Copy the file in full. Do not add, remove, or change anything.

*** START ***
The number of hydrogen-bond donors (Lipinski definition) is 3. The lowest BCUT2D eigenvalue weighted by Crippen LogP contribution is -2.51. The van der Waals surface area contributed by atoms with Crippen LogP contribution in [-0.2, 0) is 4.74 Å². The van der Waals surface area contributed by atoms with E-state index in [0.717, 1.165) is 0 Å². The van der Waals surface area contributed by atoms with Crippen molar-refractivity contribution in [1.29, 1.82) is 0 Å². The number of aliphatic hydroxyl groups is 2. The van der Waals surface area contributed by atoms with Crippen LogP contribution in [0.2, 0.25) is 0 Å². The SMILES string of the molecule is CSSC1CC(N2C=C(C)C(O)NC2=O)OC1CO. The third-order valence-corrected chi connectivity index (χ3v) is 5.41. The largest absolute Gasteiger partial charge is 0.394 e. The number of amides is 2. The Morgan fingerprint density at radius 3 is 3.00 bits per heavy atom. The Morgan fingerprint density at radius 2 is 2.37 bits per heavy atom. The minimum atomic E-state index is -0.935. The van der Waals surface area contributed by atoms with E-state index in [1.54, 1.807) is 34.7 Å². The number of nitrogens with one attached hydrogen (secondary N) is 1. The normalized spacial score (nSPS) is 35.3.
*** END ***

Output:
The number of hydrogen-bond donors (Lipinski definition) is 3. The lowest BCUT2D eigenvalue weighted by Crippen LogP contribution is -2.51. The van der Waals surface area contributed by atoms with Crippen LogP contribution in [-0.2, 0) is 4.74 Å². The van der Waals surface area contributed by atoms with E-state index in [0.717, 1.165) is 0 Å². The van der Waals surface area contributed by atoms with Crippen molar-refractivity contribution in [1.29, 1.82) is 0 Å². The number of aliphatic hydroxyl groups is 2. The van der Waals surface area contributed by atoms with Crippen LogP contribution in [0.2, 0.25) is 0 Å². The SMILES string of the molecule is CSSC1CC(N2C=C(C)C(O)NC2=O)OC1CO. The third-order valence-corrected chi connectivity index (χ3v) is 5.41. The largest absolute Gasteiger partial charge is 0.394 e. The number of amides is 2. The Morgan fingerprint density at radius 3 is 3.00 bits per heavy atom. The Morgan fingerprint density at radius 2 is 2.37 bits per heavy atom. The minimum atomic E-state index is -0.935. The van der Waals surface area contributed by atoms with E-state index in [1.54, 1.807) is 34.7 Å². The number of nitrogens with one attached hydrogen (secondary N) is 1. The normalized spacial score (nSPS) is 35.3.